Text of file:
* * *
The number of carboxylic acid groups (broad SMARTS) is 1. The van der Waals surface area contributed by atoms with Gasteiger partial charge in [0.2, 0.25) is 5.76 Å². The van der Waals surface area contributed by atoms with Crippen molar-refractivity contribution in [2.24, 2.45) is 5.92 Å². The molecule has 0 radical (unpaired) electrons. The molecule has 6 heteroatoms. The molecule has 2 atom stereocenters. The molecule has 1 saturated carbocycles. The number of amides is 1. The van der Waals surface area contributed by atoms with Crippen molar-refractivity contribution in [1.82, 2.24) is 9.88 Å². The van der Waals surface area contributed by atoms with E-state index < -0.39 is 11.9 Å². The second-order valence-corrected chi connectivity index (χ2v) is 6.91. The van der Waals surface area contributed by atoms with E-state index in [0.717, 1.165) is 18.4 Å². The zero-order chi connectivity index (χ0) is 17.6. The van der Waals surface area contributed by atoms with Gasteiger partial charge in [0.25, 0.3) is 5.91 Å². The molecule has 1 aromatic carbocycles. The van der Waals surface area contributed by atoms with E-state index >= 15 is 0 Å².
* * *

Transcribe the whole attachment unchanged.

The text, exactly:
The number of carboxylic acid groups (broad SMARTS) is 1. The van der Waals surface area contributed by atoms with Gasteiger partial charge in [0.2, 0.25) is 5.76 Å². The van der Waals surface area contributed by atoms with Crippen molar-refractivity contribution in [2.24, 2.45) is 5.92 Å². The molecule has 0 radical (unpaired) electrons. The molecule has 6 heteroatoms. The molecule has 2 atom stereocenters. The molecule has 1 saturated carbocycles. The number of amides is 1. The van der Waals surface area contributed by atoms with Crippen molar-refractivity contribution in [1.82, 2.24) is 9.88 Å². The van der Waals surface area contributed by atoms with E-state index < -0.39 is 11.9 Å². The second-order valence-corrected chi connectivity index (χ2v) is 6.91. The van der Waals surface area contributed by atoms with E-state index in [0.717, 1.165) is 18.4 Å². The zero-order chi connectivity index (χ0) is 17.6. The van der Waals surface area contributed by atoms with Gasteiger partial charge in [0.25, 0.3) is 5.91 Å². The molecule has 1 aromatic carbocycles. The van der Waals surface area contributed by atoms with E-state index >= 15 is 0 Å².